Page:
I’m just referring to someone coming from Twitter for example and not joining the fedi based on friend’s leading them in… This new user is faced with Mastodon, Pleroma, Friendica, Diaspora and has to join several to get a feel for which is going to be best for them. It also depends why they left Twitter in this example. The fedi’s just complicated though sites like fediverse.party certainly help and that particular one is ranked well. Personally, I needed to develop context so no single site or forum was going to be enough.

Maybe, but the money will never match the VC pipeline, so I think money can be useful in marketing/getting attention but devs on FOSS are I think more motivated by having an impact, making a mark, or building something new/challenging that no VC would throw money at.

This is great, another solution besides the one I’d have thought of. Being open to many solutions is a big reason why I’ve fallen in love with C4 and even started a Mastodon fork that follows that process. I’ll explain more in a welcome post when I get a minute.


True. Maybe there should be a site where you can simulate using any of these without having an account.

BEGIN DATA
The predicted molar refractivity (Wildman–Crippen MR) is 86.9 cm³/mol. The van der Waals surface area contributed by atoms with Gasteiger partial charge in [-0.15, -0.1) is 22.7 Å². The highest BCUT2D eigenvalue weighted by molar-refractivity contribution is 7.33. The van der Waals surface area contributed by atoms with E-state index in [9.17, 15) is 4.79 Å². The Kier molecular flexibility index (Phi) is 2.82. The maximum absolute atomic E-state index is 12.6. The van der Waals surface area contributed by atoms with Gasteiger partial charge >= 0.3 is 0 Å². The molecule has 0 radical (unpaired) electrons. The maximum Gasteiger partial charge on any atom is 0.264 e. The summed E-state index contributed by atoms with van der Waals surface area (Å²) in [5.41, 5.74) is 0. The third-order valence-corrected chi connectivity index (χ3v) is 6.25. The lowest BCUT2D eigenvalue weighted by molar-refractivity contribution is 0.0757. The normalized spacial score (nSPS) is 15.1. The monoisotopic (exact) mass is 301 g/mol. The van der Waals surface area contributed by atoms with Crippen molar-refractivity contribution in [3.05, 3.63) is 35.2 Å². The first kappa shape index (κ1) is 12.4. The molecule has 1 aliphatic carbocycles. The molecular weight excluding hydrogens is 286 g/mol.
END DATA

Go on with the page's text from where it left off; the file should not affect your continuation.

Alternatively a video capturing the feel of different software could help.

What’s VC?

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Yes, I think this is a better way. Good storytelling about what the Fediverse is and how you can discover its value and find the stuff you like best. There will never be a single comprehensive onboarding experience. The fediverse, as its apps & services expand, is like an appstore but even more complicated, as all the apps can have all kinds of different interactions with other apps.

Just like on an appstore you will select apps based on the invidual product’s appeal, and that depends on that product’s productization (currently Mastodon is best at this), combined with the general notion what it means to be part of the Fediverse.

Where we can help make it easier for users to discover the fediverse, is to standardize as much as possible the kinds of interaction between apps.